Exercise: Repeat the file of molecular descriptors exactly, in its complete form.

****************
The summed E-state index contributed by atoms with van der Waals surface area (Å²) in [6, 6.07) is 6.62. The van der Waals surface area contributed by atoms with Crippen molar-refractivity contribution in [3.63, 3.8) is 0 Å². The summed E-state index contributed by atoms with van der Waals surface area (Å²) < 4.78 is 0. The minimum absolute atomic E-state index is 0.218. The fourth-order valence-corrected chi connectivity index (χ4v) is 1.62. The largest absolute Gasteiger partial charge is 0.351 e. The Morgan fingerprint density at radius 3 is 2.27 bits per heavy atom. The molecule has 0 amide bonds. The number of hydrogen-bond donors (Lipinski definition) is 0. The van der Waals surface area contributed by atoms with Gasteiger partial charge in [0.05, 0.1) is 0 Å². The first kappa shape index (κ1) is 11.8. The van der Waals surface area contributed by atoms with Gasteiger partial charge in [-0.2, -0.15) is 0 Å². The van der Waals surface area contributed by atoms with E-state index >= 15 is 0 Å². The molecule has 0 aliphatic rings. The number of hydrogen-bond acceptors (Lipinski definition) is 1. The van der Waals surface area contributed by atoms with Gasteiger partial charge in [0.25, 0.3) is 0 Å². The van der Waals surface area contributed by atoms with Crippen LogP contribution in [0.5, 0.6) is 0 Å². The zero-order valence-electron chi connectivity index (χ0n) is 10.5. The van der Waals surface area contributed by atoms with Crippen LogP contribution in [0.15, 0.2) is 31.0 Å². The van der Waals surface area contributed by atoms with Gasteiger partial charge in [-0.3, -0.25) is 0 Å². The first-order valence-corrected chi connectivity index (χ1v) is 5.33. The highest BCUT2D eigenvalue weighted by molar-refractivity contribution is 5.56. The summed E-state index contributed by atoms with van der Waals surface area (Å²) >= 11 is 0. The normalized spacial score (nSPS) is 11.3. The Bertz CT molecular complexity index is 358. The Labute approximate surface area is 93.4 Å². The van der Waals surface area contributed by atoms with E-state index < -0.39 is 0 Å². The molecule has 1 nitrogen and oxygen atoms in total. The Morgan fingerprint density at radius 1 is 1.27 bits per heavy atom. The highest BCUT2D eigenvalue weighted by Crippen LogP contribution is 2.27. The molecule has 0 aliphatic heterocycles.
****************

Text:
The summed E-state index contributed by atoms with van der Waals surface area (Å²) in [6, 6.07) is 6.62. The van der Waals surface area contributed by atoms with Crippen molar-refractivity contribution in [3.63, 3.8) is 0 Å². The summed E-state index contributed by atoms with van der Waals surface area (Å²) < 4.78 is 0. The minimum absolute atomic E-state index is 0.218. The fourth-order valence-corrected chi connectivity index (χ4v) is 1.62. The largest absolute Gasteiger partial charge is 0.351 e. The Morgan fingerprint density at radius 3 is 2.27 bits per heavy atom. The molecule has 0 amide bonds. The number of hydrogen-bond donors (Lipinski definition) is 0. The van der Waals surface area contributed by atoms with Gasteiger partial charge in [0.05, 0.1) is 0 Å². The first kappa shape index (κ1) is 11.8. The van der Waals surface area contributed by atoms with Gasteiger partial charge in [-0.2, -0.15) is 0 Å². The van der Waals surface area contributed by atoms with E-state index >= 15 is 0 Å². The molecule has 0 aliphatic rings. The number of hydrogen-bond acceptors (Lipinski definition) is 1. The van der Waals surface area contributed by atoms with Gasteiger partial charge in [0.25, 0.3) is 0 Å². The van der Waals surface area contributed by atoms with Crippen LogP contribution in [0.5, 0.6) is 0 Å². The zero-order valence-electron chi connectivity index (χ0n) is 10.5. The van der Waals surface area contributed by atoms with Crippen LogP contribution in [0.15, 0.2) is 31.0 Å². The van der Waals surface area contributed by atoms with Gasteiger partial charge in [-0.3, -0.25) is 0 Å². The first-order valence-corrected chi connectivity index (χ1v) is 5.33. The highest BCUT2D eigenvalue weighted by molar-refractivity contribution is 5.56. The summed E-state index contributed by atoms with van der Waals surface area (Å²) >= 11 is 0. The normalized spacial score (nSPS) is 11.3. The Bertz CT molecular complexity index is 358. The Labute approximate surface area is 93.4 Å². The van der Waals surface area contributed by atoms with E-state index < -0.39 is 0 Å². The molecule has 1 nitrogen and oxygen atoms in total. The Morgan fingerprint density at radius 1 is 1.27 bits per heavy atom. The highest BCUT2D eigenvalue weighted by Crippen LogP contribution is 2.27. The molecule has 0 aliphatic heterocycles.